Credit: Alexander Ozerov / Adobe Stock<p>The author realizes this model has limitations. Their focus was purely on population densities. Ideally, mobility during a pandemic coincides with public health measures, such as wearing a mask, washing your hands, and self-quaranting—factors that differ radically depending on what region you happen to be in. </p><p>While their modeling is hypothetical, it does track with real-world migration patterns. A mass exodus has been <a href="https://www.nytimes.com/2020/08/30/nyregion/nyc-suburbs-housing-demand.html" target="_blank" rel="noopener noreferrer"><u>occurring from New York City</u></a>, for example. The reasons for so many people fleeing are manifold, but the pandemic certainly catalyzed the migration. Similar trends are occurring in <a href="https://losangeles.cbslocal.com/2020/09/23/residents-moving-out-of-california-on-the-rise/" target="_blank" rel="noopener noreferrer"><u>Los Angeles</u></a> and <a href="https://www.sfchronicle.com/business/article/Yes-people-are-leaving-San-Francisco-After-15635160.php" target="_blank" rel="noopener noreferrer"><u>San Francisco</u></a>.</p><p>In their paper, Zanin and Papo wonder if forced relocation, from high-density to low-density regions, could be proactively enforced. Of course, there would be political pushback for initiating such measures, though it appears it could impact the spread of disease as well. </p><p>The authors also note that their model does not take into account the impact on regional health care systems, which, at least in America, are often not equipped to handle population increases. And they recognize the political concern—hypothetical modeling does not necessarily take ethical considerations into question. </p><p>That said, this is and will remain a political issue. As Zanin <a href="https://publishing.aip.org/publications/latest-content/in-a-pandemic-migration-away-from-dense-cities-more-effective-than-closing-borders/" target="_blank" rel="noopener noreferrer"><u>says</u></a>, the success of any pandemic response lies in the cooperation between national and regional governments looking at their country as a whole, as well as considering the impact of their actions on the rest of the planet. </p><p style="margin-left: 20px;">"Collaboration between different governments and administrations is an essential ingredient towards controlling a pandemic, and one should consider the possibility of small-scale sacrifices to reach a global benefit."</p><p>--</p><p><em>Stay in touch with Derek on <a href="http://www.twitter.com/derekberes" target="_blank" rel="noopener noreferrer">Twitter</a> and <a href="https://www.facebook.com/DerekBeresdotcom" target="_blank" rel="noopener noreferrer">Facebook</a>. His new book is</em> "<em><a href="https://www.amazon.com/gp/product/B08KRVMP2M?pf_rd_r=MDJW43337675SZ0X00FH&pf_rd_p=edaba0ee-c2fe-4124-9f5d-b31d6b1bfbee" target="_blank" rel="noopener noreferrer">Hero's Dose: The Case For Psychedelics in Ritual and Therapy</a>."</em></p>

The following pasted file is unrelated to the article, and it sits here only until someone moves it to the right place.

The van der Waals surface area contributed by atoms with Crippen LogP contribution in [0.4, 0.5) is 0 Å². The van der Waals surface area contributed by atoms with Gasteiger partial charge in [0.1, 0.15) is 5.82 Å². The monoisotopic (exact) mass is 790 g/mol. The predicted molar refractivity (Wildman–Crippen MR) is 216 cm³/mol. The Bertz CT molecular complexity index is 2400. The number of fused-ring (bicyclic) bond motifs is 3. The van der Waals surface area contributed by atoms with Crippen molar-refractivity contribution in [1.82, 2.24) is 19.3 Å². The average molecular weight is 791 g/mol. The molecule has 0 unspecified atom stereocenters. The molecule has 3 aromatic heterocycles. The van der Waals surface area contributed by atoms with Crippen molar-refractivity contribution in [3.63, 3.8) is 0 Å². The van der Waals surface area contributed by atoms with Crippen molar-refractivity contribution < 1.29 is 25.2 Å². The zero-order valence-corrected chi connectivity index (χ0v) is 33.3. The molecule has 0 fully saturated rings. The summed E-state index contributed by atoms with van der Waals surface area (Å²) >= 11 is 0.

The COVID-19 pandemic is making health disparities in the United States crystal clear. It is a clarion call for health care systems to double their efforts in vulnerable communities.
- The COVID-19 pandemic has exacerbated America's health disparities, widening the divide between the haves and have nots.
- Studies show disparities in wealth, race, and online access have disproportionately harmed underserved U.S. communities during the pandemic.
- To begin curing this social aliment, health systems like Northwell Health are establishing relationships of trust in these communities so that the post-COVID world looks different than the pre-COVID one.